Wednesday, April 8, 2009

Gospel of Judas; Part 1

Over the next few days I’ll provide a very tentative commentary on selected parts of the Gospel of Judas based on my summary (yesterday’s post). To read the actual translation of the Gospel of Judas, see The Gospel of Judas, edited by Rodolphe Kasser et al., Washington DC : National Geographic, 2006). Phrases in quotes below are quotations from this translation.

The Gospel of Judas begins by saying this is a secret account that Jesus revealed to Judas just days before Jesus’ death.

This idea of secret knowledge communicated by Jesus to Judas is a recurring theme in the Gospel of Judas. In the second century AD, Irenaeus argued that we Christians could trace our core teaching about Jesus back to those taught by the apostles, to the apostles themselves and ultimately to Jesus. This succession of teaching was apparently so well known that, generally speaking, the Gnostics didn’t even try to dispute it. What they did was to simply side-step the issue by claiming that Jesus had privately revealed secret knowledge to a particular disciple or associate of Jesus--knowledge that the rest of the disciples (and, therfore, the church) didn’t have.

In other words, these Gnostic groups would argue that the church was teaching essentially what Jesus taught publicly to his disciples and to the people, but in private he taught something entirely different to one of his followers. The Gospel of Mary, or the Gospel of Judas, or the Gospel of Thomas, or the Gospel of Philip, etc. was supposedly that secret revelation. Of course, the content of the teaching in these Gnostic gospels was often very different not only from the biblical Gospels, but from each other. What many of the Gnostic writings did agree on was that we live in an essentially polytheistic universe and that the God of the Old Testament was an evil, ignorant, and malevolent god. This raises a couple of questions:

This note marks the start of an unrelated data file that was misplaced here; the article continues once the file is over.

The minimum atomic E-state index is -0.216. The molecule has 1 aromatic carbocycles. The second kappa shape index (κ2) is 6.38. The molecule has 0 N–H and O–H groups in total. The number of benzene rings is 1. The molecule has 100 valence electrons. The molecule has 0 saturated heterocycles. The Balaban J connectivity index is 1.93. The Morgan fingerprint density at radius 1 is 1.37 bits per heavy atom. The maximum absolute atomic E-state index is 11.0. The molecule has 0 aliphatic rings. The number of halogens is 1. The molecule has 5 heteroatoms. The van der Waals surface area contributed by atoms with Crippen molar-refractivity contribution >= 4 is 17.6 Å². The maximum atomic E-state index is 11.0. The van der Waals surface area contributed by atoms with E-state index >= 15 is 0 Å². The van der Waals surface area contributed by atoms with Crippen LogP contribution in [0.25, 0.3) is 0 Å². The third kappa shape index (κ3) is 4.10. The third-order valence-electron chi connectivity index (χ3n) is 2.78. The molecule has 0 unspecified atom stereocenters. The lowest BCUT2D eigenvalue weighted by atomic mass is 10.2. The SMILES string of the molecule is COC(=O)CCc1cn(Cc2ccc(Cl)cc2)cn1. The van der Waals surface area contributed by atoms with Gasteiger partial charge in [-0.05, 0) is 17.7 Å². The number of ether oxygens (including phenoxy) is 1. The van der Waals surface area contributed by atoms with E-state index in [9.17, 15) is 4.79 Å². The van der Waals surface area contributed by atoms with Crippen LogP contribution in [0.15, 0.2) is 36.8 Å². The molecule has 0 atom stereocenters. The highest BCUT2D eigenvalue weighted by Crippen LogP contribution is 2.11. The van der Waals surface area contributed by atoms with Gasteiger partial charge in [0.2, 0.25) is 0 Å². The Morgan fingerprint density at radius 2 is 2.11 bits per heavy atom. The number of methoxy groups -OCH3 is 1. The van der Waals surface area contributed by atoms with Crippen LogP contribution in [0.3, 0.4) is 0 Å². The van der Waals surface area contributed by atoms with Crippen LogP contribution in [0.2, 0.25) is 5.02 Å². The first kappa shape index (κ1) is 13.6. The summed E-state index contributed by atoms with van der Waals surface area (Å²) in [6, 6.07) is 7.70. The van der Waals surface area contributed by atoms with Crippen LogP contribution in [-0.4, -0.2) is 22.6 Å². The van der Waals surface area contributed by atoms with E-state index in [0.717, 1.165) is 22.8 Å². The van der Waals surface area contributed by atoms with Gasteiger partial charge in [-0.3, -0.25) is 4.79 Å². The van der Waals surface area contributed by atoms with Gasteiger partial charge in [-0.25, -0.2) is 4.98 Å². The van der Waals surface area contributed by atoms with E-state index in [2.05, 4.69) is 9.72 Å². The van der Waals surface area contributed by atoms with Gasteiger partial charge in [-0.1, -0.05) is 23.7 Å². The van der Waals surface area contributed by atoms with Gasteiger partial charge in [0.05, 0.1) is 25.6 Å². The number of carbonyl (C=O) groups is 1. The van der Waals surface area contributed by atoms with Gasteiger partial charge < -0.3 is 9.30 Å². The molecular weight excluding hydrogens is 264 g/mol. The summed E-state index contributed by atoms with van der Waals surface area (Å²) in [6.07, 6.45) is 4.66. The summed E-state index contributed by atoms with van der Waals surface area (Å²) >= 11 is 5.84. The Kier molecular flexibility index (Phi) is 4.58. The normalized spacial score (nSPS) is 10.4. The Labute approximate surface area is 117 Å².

First, why do many of the more radical Jesus scholars insist on calling these Gnostic groups “Christian” when the entire worldview of most Gnostic writings was decidedly polytheistic, anti-Christian and anti-Jewish? (It would be like calling Muslims “Christians” just because Muhammad had good things to say about Jesus—come to think of it, Islam’s view of God is closer to Christianity than were these Gnostic groups. At least Islam is monotheistic and claims to worship the God of Abraham. The answer to my question is that many of these scholars apparently want to re-write Christian history in an attempt to make orthodox Christianity appear to have no more historical legitimacy than any of these second century Gnostic groups.

Second, since most of the Gnostic documents present an entirely different worldview from that Christianity or the Judaism from which Christianity grew, why should anyone be surprised that Christians never even considered these anti-Semitic, anti-Christian documents as part of their New Testament? And why do some scholars try to pretend this was all part of some conspiracy by supposedly powerful Christian bishops in the fourth century? The answer is that many modern academics want you to think that the collection of the New Testament was entirely about power and had nothing to do with the reliability of the tradition about Jesus.

Surely something other than honest, objective scholarship is going on in the recent attacks against Jesus and orthodox Christianity.